Yesterday we had a great debate in our office. Someone mentioned that kids find bedtime a scary time. I was surprised by this. I personally don’t remember ever thinking that bedtime was scary and my kids never seemed scared at bedtime. (They didn’t always want to go to bed, but that is a whole other thing.) Also, I have been selling pajamas for fourteen years and have read probably thousands of emails of happy stories about children in their pajamas.
We conducted an informal poll of our staff and found that most of us were not scared of bedtime, but a few of us had children who were afraid of the dark. (Our staff is a mix of moms and college-age, young adults.)
Since I spend many, many hours of my life thinking about pajamas, bedtime and the like, I decided that I would share a few stories with you. Hopefully they will be helpful to some parents out there. Many of these stories were not funny at the time that they happened, but seem very funny to me years later.
I am not a doctor or sleep expert. I am just a mom of two kids who are now teenagers. (Since they have made it to be teenagers they are therefore experts on sleep.) I sell sleepwear for a living, so have heard from many parents over the years and look forward to hearing from many more to come.
Here are a few stories from my own childhood.
I spent my early childhood in Richmond Hill, Queens, New York. It was a neighborhood of old, wooden Victorian houses, big families, children playing kickball in the street, and the J train rumbling in the distance. New York City in the 1970s was rougher around the edges than it is today, but it was a happy time for families like mine and a fun time to be a kid.
We lived in a three story, yellow Victorian house that always needed painting. It had a lot of little bedrooms and a nursery off of the master bedroom. My crib was in that nursery. I guess my mom kept me in my crib for quite a while. One of my earliest memories was demanding to sleep in another bed. Why? Well, there is a bit of a story behind my request.
I was the youngest of three sisters. As the youngest, I was frequently tormented by my two sisters who were four and five years older than me. As a child, my middle sister had flaming red hair and a bit of mischief about her.
One day she told me that an ape lived under my crib. She and my dad were fans of the Planet of the Apes movies, which were big stuff at the time. So, I am sure that she meant for me to picture one of those apes living under my crib. I actually pictured something more like Magilla Gorilla. (A classic, Hanna Barbera cartoon character for those of you who are too young to remember.) Regardless, I wanted no part of sleeping in that crib once I thought that an ape (or Magilla Gorilla) lived underneath it.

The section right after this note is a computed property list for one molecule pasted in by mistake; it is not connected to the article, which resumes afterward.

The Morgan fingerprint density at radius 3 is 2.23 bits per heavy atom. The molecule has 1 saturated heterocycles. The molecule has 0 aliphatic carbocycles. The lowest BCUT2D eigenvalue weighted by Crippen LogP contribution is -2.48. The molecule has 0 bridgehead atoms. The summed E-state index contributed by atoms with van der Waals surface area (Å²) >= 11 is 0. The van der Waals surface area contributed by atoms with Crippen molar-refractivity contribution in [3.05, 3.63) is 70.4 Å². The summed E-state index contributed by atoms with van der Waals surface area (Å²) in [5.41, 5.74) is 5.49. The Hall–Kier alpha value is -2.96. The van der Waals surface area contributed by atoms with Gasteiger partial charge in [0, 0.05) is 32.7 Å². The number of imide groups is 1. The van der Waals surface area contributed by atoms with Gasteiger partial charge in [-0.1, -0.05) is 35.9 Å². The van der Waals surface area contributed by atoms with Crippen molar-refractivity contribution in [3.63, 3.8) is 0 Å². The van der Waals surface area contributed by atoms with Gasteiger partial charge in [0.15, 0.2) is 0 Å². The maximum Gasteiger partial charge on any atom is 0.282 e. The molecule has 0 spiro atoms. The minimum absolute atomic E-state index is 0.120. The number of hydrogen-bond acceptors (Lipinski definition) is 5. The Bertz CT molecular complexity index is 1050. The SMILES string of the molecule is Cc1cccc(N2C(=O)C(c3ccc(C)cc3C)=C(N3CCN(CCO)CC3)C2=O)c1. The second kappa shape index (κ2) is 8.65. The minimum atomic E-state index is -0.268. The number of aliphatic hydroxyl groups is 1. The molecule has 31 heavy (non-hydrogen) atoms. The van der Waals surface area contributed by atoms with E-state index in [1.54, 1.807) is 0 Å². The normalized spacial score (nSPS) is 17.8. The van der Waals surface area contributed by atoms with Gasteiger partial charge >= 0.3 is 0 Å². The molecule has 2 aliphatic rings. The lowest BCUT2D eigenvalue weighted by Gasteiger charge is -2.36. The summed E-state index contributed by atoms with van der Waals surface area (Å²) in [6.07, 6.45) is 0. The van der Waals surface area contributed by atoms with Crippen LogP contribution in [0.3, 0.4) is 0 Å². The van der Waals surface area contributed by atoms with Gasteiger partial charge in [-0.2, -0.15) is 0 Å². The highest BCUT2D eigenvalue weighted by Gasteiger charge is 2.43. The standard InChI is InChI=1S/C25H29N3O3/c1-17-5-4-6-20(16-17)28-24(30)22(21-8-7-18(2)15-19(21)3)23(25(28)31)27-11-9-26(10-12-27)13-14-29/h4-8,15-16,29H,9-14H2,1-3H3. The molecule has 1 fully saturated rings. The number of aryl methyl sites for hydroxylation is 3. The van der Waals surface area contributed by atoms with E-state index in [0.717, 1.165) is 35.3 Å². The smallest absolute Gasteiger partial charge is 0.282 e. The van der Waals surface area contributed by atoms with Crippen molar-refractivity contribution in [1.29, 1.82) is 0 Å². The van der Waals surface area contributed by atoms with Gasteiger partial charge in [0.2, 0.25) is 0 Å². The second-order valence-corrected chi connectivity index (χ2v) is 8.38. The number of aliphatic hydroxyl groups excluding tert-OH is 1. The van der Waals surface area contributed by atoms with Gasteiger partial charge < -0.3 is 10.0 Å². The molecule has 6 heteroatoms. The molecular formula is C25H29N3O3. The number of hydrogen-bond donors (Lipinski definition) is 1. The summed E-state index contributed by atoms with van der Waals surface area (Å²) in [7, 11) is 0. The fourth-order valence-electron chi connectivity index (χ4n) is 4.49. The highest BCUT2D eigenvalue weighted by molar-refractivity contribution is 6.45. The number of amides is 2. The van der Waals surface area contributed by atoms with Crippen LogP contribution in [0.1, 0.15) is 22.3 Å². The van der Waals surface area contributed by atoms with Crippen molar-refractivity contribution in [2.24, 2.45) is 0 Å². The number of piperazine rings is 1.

So, I moved into the other twin bed in her room and happily slept in her room for years. (I foiled my sister by moving on from the ape trauma quickly.)
Years later my parents painted what had always been our playroom on the third floor of our house a beautiful shade of robin’s egg blue. They were making into a special bedroom for my redheaded sister so she wouldn’t have to share a room with me anymore. She slept up there for one night. Then I overheard my mom asking her why she wouldn’t sleep up there anymore. She said, Because there are monsters up there. So she went back to sharing a room with me.
Well, I thought that was crazy. Give up a lovely robin’s egg blue bedroom of her own just because she was afraid of a few imaginary monsters? So, we struck a deal. At the ripe old age of seven, I switched rooms with her and took the third floor room for myself. I might have let her scare me out of my crib, but by seven I was tough enough to sleep on the third floor by myself. Plus, I was armed with my blankey! (My mother was afraid I was going to take that ratty old thing away to college with me. That did not happen.) Having my own room was well worth it.
One pajama-related thing that I remember from that house was my redheaded sister and I dancing up and down the second floor hall singing, Feety pajamas! Feety pajamas! Putting on our footed pajamas for the first time each year was a joyous event. They were fun pajamas for us and we liked the way that they looked. I am sure that they were practical for my mom as the house was old and drafty. (I think that it was built before real insulation was invented.)
We moved out of that house on my eighth birthday, which was also the last day of second grade. It had a lot of great memories and I was sad to go.
So what is all of this supposed to mean or teach us now that we are all grown up? I hope now that I have my own kids I can try to keep my son from torturing his younger sister, especially at bedtime. (I said try. I can’t promise any miracles.)
Don’t forget to let your kids have their fifteen minutes of Feety pajamas! singing and dancing time before they go to bed. Who knows? They may still remember it fondly forty years later just like I do.